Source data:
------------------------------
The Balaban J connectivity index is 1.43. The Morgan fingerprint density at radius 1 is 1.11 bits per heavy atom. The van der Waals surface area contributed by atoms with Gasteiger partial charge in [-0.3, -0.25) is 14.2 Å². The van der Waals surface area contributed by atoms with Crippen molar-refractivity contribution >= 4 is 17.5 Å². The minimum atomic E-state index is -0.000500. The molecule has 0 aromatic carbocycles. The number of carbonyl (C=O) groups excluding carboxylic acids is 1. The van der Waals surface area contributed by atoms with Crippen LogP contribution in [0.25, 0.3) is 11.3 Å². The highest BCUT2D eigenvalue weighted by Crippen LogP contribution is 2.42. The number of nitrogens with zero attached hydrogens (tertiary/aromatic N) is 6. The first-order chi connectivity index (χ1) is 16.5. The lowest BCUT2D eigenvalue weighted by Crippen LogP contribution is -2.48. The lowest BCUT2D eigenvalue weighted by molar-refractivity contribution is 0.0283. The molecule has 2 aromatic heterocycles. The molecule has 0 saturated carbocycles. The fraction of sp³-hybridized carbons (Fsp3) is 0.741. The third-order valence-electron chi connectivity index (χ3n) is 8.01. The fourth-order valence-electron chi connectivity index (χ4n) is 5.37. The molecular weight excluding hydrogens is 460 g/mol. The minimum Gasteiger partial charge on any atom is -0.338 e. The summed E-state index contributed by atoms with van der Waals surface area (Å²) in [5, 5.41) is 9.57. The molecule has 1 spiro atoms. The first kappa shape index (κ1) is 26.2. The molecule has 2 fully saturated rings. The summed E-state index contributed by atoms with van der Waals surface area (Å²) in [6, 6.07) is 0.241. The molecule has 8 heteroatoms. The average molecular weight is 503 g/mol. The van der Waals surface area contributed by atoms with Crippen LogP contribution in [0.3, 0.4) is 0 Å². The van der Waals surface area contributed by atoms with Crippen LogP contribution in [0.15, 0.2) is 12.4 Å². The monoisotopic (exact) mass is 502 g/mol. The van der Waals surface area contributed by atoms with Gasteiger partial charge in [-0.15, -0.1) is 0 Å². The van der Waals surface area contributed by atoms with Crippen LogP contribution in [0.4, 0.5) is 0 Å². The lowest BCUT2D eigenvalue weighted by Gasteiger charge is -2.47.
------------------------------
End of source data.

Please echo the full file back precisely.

The Balaban J connectivity index is 1.43. The Morgan fingerprint density at radius 1 is 1.11 bits per heavy atom. The van der Waals surface area contributed by atoms with Gasteiger partial charge in [-0.3, -0.25) is 14.2 Å². The van der Waals surface area contributed by atoms with Crippen molar-refractivity contribution >= 4 is 17.5 Å². The minimum atomic E-state index is -0.000500. The molecule has 0 aromatic carbocycles. The number of carbonyl (C=O) groups excluding carboxylic acids is 1. The van der Waals surface area contributed by atoms with Crippen LogP contribution in [0.25, 0.3) is 11.3 Å². The highest BCUT2D eigenvalue weighted by Crippen LogP contribution is 2.42. The number of nitrogens with zero attached hydrogens (tertiary/aromatic N) is 6. The first-order chi connectivity index (χ1) is 16.5. The lowest BCUT2D eigenvalue weighted by Crippen LogP contribution is -2.48. The lowest BCUT2D eigenvalue weighted by molar-refractivity contribution is 0.0283. The molecule has 2 aromatic heterocycles. The molecule has 0 saturated carbocycles. The fraction of sp³-hybridized carbons (Fsp3) is 0.741. The third-order valence-electron chi connectivity index (χ3n) is 8.01. The fourth-order valence-electron chi connectivity index (χ4n) is 5.37. The molecular weight excluding hydrogens is 460 g/mol. The minimum Gasteiger partial charge on any atom is -0.338 e. The summed E-state index contributed by atoms with van der Waals surface area (Å²) in [5, 5.41) is 9.57. The molecule has 1 spiro atoms. The first kappa shape index (κ1) is 26.2. The molecule has 2 fully saturated rings. The summed E-state index contributed by atoms with van der Waals surface area (Å²) in [6, 6.07) is 0.241. The molecule has 8 heteroatoms. The average molecular weight is 503 g/mol. The van der Waals surface area contributed by atoms with Crippen LogP contribution in [0.3, 0.4) is 0 Å². The van der Waals surface area contributed by atoms with Crippen LogP contribution in [0.15, 0.2) is 12.4 Å². The monoisotopic (exact) mass is 502 g/mol. The van der Waals surface area contributed by atoms with Gasteiger partial charge in [-0.15, -0.1) is 0 Å². The van der Waals surface area contributed by atoms with Crippen LogP contribution in [0.4, 0.5) is 0 Å². The lowest BCUT2D eigenvalue weighted by Gasteiger charge is -2.47.